Today, the Canadian Internet Registration Authority (CIRA) released its 2019 Cybersecurity Survey Report which provides an overview of the Canadian cybersecurity landscape. More than 500 individuals with responsibility over IT security decisions at both private and public sector institutions across Canada were surveyed to learn more about how they are coping with the increase in cyber threats. Key findings include:

  • 71% of organizations reported experiencing at least one cyber-attack that impacted the organization in some way, including time and resources, out of pocket expenses, and paying ransom.
  • While 96% of respondents said that cybersecurity awareness training was at least somewhat effective in reducing incidents, only 22 percent conducted the training monthly or better.
  • Only 41% of respondents have mandatory cybersecurity awareness training for all employees.
  • Among those businesses that were victimized by a cyber-attack, 13% indicated the attack damaged their reputation. This perception is a sharp contrast to the findings of CIRA's recent report: Canadians deserve a better internet, which indicated that only 19% of Canadians would continue to do business with an organization if their personal data were exposed in a cyber-attack.
  • 43% of respondents were unaware of the mandatory breach requirements of PIPEDA. Of those businesses that were subject to a data breach, only 58% reported it to a regulatory body; 48% to their customers; 40 per cent to their management and 21% to their board of directors.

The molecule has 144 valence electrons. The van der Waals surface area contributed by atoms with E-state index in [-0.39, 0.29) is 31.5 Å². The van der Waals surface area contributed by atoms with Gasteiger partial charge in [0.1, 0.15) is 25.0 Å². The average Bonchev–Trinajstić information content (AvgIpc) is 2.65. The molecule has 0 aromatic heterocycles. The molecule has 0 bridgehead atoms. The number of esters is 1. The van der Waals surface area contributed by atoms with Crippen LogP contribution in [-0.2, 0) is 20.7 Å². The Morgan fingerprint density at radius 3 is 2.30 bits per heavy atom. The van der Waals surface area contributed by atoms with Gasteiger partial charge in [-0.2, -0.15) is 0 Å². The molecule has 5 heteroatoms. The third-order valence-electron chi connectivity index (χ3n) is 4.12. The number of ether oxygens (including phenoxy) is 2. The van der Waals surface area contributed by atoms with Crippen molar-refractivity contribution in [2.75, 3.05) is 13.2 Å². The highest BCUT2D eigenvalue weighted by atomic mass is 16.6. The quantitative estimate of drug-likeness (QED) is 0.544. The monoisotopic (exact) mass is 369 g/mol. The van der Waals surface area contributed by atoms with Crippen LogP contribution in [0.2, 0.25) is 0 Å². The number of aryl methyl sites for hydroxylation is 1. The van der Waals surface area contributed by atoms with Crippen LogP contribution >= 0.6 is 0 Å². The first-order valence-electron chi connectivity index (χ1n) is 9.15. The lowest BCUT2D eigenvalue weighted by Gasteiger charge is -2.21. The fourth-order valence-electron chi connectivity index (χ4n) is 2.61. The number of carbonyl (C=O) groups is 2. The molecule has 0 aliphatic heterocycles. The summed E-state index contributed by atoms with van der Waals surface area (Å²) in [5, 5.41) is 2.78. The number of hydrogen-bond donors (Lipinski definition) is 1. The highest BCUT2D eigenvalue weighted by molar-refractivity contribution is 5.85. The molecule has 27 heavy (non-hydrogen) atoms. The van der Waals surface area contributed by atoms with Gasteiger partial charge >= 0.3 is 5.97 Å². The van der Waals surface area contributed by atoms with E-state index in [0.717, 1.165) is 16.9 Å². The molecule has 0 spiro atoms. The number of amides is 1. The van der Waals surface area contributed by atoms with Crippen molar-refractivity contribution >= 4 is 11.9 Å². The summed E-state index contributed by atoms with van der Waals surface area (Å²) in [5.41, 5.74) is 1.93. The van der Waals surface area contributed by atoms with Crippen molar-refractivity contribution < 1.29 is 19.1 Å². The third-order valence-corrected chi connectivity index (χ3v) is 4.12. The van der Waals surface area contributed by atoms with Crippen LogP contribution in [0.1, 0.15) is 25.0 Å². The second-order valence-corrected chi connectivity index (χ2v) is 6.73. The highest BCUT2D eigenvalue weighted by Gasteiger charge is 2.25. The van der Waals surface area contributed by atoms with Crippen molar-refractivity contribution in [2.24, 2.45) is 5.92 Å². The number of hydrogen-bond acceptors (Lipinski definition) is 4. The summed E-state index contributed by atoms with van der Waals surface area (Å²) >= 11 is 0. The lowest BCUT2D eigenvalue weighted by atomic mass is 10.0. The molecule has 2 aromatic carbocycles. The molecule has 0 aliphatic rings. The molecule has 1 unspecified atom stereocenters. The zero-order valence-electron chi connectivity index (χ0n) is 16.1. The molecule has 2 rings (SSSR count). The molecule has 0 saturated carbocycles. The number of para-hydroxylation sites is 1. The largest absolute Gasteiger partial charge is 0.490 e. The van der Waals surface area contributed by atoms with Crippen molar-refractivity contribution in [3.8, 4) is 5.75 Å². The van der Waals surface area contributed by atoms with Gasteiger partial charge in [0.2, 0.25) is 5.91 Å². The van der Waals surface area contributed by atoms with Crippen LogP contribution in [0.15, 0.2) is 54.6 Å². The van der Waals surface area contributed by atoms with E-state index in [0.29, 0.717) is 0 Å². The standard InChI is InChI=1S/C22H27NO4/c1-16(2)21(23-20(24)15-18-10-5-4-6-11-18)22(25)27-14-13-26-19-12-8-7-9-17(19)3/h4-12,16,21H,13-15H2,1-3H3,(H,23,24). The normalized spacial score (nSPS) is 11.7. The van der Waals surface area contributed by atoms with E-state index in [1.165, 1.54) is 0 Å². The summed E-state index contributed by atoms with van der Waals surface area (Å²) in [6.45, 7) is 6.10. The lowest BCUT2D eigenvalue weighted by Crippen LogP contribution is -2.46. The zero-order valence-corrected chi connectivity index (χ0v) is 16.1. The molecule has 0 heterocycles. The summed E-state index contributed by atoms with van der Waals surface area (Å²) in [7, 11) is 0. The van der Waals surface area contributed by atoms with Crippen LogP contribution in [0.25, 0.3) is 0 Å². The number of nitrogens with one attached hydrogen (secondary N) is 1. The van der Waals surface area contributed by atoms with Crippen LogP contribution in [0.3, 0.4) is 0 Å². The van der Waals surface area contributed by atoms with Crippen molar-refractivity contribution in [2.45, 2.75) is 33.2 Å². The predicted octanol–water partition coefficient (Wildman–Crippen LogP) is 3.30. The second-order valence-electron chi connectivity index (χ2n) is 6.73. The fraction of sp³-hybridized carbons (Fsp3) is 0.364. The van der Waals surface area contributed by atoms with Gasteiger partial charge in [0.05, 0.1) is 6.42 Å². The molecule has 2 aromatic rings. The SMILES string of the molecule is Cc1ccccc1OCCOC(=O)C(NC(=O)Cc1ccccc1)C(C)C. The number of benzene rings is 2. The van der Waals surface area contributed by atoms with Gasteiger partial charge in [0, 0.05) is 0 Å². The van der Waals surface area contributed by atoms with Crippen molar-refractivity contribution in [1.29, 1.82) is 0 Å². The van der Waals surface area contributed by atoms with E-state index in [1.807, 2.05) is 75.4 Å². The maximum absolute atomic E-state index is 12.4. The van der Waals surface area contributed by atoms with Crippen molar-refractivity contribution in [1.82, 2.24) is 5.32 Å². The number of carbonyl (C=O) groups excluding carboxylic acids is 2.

• 43% of respondents who said they didn't employ dedicated cybersecurity resource cited lack of resources as the reason. This is up from 11 per cent last year.

For more information on how to protect your organization from cyber attacks, register for our free webinar on October 17, 2019, presented by BDO Canada.

BMO Donates $5 Million to University of Toronto

October 10, 2019

BMO Financial Group today announced a donation of $5 million to support the University of Toronto's efforts to combine its world-renowned strength in Artificial Intelligence (AI) research and its globally recognized excellence in the arts and humanities. The donation is the largest ever from BMO to a post-secondary educational institution in Canada.

Women’s Philanthropy Institute launches first index to systematically measure total giving to women’s and girls’ causes